i couldn’t get the answer ?
Two blocks, A (weight wA) and B (weight wB), are connected by a lightweight cable. The table on which A rests is frictionless. The pulley is frictionless and does not rotate.
You give block A a push to the left and then release it. The cable remains taut as block A moves to the left, comes instantaneously to rest, then moves to the right. What can you say for certain about the tension T in the cable at the instant that block A has zero velocity?
A. T = wA
B. T > wA
C. T = wB
E. More than one of these is true.
D. T < wB ✅
explain using equations plz 😅
- NCSLv 71 month ago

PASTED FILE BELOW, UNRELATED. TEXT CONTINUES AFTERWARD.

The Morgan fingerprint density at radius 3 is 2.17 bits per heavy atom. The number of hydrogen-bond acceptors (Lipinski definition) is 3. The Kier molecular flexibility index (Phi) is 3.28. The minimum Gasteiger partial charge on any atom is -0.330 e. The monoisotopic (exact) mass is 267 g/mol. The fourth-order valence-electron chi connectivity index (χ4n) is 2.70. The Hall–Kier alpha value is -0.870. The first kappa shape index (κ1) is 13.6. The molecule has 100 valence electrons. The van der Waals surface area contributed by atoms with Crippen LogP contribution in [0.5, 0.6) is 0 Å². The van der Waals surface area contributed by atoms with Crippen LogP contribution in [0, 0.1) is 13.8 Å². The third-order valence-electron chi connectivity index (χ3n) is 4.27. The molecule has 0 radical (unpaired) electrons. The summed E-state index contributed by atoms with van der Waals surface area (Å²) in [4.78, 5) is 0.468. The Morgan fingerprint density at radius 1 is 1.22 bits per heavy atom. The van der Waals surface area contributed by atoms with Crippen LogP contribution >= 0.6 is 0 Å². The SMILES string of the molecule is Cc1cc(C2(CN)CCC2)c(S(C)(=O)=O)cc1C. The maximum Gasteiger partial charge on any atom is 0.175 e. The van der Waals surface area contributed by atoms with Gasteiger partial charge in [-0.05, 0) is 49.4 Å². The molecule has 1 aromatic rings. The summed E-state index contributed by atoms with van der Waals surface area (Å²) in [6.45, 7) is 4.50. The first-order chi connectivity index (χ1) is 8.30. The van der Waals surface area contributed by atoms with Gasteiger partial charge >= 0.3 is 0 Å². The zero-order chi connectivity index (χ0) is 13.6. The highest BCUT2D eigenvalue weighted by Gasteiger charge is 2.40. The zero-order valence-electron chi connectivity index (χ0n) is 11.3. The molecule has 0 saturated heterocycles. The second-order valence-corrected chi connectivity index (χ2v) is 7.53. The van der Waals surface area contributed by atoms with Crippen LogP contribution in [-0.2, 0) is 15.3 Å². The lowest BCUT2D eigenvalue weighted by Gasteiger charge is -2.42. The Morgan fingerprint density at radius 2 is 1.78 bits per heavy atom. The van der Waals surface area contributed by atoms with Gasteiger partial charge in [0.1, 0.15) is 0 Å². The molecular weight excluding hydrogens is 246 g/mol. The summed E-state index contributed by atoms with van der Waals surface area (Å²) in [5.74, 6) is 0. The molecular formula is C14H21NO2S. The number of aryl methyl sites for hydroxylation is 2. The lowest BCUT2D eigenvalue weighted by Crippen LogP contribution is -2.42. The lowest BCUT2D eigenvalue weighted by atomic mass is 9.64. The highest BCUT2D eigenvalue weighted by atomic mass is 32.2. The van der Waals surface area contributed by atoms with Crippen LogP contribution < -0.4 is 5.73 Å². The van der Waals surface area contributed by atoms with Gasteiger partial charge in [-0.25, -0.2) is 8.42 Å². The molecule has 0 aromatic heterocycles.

Hopefully you can tell that after you release block A, its acceleration is to the right. (Its velocity is INITIALLY to the left, but it reverses direction and speeds up, so it is accelerating to the right.)
By the same logic, B's acceleration is down. Taking "down" as positive, the net force on block B is
Fnet = mB * a = wB - T →where T is the tension.
T = wB - mB*a
and since mB*a is positive,
T < wB
(It is POSSIBLE that either A or B is also true, but we can't be certain given the data.)
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- Andrew SmithLv 71 month ago
The force available cannot be more than wB. But if that force is accelerating A it is also accelerating B and SOME of the force is used accelerating that. Therefore the force available via tension to accelerate A MUST be less than WB no matter what the situation.